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Finally 100D!


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#1 Anthony Schilling

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Posted 09 May 2010 - 01:26 PM

I know it's not news anymore, but I just heard yesterday after 5 years of hopeful anticipation. I love this stock and think it will really boost the format, the thought of fresh stock at Kodak prices has me excited to shoot S8 again. I've been getting my fix of 7285 in 16mm and DS8, but now i can get back to the shooting style of my Nizo 481 and Canon 814XLS. I didn't like the 64T very much... K40 was just hype to me, it's colors fell flat and whites came out muddy in it's last years. If you like film for it's intense colors, nothing beats 100D-
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#2 andy oliver

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Posted 09 May 2010 - 02:59 PM

Each to his/her own. I find 100D suffers from blown out hightlights and lacks the sharpness of 64t. Its a high contrast disneychrome colour film that appears to be sharp due to its high contrast. I certainly get no fix with DS-8 100D and 16MM 100d. K40 is sharper than 100D and looks better projected, their is a bite to a k25/40 image that 100d sadly lacks, unless on BCU. I hated 64t at first, but after using 100d, prefer 64t over 100d any day. Hats off to kodak for supporting super 8 and releasing 100d, and yes i'll probably be using quite a bit of the stuff....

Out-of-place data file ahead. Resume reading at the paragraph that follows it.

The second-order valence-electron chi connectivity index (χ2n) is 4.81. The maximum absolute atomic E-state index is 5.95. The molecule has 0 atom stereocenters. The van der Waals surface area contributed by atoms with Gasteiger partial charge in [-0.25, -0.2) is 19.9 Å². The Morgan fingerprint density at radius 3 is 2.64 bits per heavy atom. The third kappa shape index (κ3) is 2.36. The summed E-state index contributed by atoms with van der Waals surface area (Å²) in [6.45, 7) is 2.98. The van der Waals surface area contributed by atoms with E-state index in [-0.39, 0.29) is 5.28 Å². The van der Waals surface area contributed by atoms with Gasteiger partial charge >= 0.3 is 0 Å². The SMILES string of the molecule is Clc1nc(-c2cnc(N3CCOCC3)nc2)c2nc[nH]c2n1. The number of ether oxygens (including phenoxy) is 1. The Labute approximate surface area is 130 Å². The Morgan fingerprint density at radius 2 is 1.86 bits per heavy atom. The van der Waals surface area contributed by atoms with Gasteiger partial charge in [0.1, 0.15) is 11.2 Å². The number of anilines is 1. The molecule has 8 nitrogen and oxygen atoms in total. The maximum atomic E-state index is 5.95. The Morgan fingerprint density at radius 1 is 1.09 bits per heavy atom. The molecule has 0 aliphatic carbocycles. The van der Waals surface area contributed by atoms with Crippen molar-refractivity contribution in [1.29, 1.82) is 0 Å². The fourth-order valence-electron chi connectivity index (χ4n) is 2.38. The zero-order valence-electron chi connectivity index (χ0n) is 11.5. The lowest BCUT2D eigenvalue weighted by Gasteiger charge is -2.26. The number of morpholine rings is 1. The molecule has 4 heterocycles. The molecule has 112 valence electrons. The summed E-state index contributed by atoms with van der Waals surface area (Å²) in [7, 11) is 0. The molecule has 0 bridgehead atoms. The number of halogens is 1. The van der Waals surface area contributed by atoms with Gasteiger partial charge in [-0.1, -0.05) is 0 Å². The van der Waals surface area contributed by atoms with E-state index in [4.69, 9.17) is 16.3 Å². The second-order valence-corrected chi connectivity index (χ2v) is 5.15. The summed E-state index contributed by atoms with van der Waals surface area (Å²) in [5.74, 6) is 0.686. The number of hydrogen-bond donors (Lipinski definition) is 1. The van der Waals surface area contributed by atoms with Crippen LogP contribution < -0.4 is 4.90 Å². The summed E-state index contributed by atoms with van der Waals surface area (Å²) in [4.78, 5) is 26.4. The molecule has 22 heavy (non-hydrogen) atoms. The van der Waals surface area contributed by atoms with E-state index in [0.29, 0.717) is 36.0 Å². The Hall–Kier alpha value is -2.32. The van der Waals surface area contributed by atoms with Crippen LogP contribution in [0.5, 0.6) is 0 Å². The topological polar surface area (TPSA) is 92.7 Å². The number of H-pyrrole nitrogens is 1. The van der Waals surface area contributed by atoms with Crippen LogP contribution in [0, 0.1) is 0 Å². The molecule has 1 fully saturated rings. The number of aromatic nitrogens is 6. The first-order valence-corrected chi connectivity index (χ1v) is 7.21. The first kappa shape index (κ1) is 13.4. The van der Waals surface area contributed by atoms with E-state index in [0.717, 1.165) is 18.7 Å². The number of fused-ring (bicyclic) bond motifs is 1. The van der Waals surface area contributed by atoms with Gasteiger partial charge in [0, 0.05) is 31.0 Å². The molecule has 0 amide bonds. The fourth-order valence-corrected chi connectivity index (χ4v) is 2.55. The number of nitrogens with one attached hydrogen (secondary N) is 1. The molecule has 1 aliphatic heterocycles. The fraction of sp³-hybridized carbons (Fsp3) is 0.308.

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#3 Anthony Schilling

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Posted 09 May 2010 - 06:36 PM

Each to his/her own. I find 100D suffers from blown out hightlights and lacks the sharpness of 64t. Its a high contrast disneychrome colour film that appears to be sharp due to its high contrast. I certainly get no fix with DS-8 100D and 16MM 100d. K40 is sharper than 100D and looks better projected, their is a bite to a k25/40 image that 100d sadly lacks, unless on BCU. I hated 64t at first, but after using 100d, prefer 64t over 100d any day. Hats off to kodak for supporting super 8 and releasing 100d, and yes i'll probably be using quite a bit of the stuff....

I agree 100D is not as sharp as I would like, not as sharp as K40. I disagree on the contrast and the whites, unless you have only witnessed video transfers... the projected image is less contrasty than K40, with a lot more shadow detail within the rich colors. The whites are white, not dinghy like K40. I've compared a fair amount of both (I've shot a lot more k40 than 100D so far) and the Kodachrome just looks dark, contrasty, muted, and muddy in comparison. I think a lot of people are clinging to some iconic ideal of what Kodachrome was but isn't.